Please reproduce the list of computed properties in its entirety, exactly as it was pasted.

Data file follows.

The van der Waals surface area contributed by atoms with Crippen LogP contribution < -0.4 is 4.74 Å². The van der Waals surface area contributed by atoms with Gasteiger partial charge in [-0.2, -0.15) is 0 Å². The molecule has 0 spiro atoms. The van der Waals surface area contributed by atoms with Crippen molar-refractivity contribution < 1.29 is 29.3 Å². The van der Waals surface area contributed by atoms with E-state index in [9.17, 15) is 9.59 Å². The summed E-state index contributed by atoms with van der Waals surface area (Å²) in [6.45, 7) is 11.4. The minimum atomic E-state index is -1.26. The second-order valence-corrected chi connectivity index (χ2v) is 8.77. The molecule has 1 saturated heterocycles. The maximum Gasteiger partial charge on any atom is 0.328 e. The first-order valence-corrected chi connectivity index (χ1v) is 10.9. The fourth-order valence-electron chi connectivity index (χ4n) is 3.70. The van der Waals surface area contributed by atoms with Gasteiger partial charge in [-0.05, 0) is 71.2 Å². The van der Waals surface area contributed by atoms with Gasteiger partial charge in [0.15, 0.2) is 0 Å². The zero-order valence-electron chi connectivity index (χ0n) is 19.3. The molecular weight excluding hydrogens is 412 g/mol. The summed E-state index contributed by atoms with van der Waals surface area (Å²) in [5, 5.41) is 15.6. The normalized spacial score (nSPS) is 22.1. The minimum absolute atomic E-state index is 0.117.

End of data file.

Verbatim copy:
The van der Waals surface area contributed by atoms with Crippen LogP contribution < -0.4 is 4.74 Å². The van der Waals surface area contributed by atoms with Gasteiger partial charge in [-0.2, -0.15) is 0 Å². The molecule has 0 spiro atoms. The van der Waals surface area contributed by atoms with Crippen molar-refractivity contribution < 1.29 is 29.3 Å². The van der Waals surface area contributed by atoms with E-state index in [9.17, 15) is 9.59 Å². The summed E-state index contributed by atoms with van der Waals surface area (Å²) in [6.45, 7) is 11.4. The minimum atomic E-state index is -1.26. The second-order valence-corrected chi connectivity index (χ2v) is 8.77. The molecule has 1 saturated heterocycles. The maximum Gasteiger partial charge on any atom is 0.328 e. The first-order valence-corrected chi connectivity index (χ1v) is 10.9. The fourth-order valence-electron chi connectivity index (χ4n) is 3.70. The van der Waals surface area contributed by atoms with Gasteiger partial charge in [-0.05, 0) is 71.2 Å². The van der Waals surface area contributed by atoms with Gasteiger partial charge in [0.15, 0.2) is 0 Å². The zero-order valence-electron chi connectivity index (χ0n) is 19.3. The molecular weight excluding hydrogens is 412 g/mol. The summed E-state index contributed by atoms with van der Waals surface area (Å²) in [5, 5.41) is 15.6. The normalized spacial score (nSPS) is 22.1. The minimum absolute atomic E-state index is 0.117.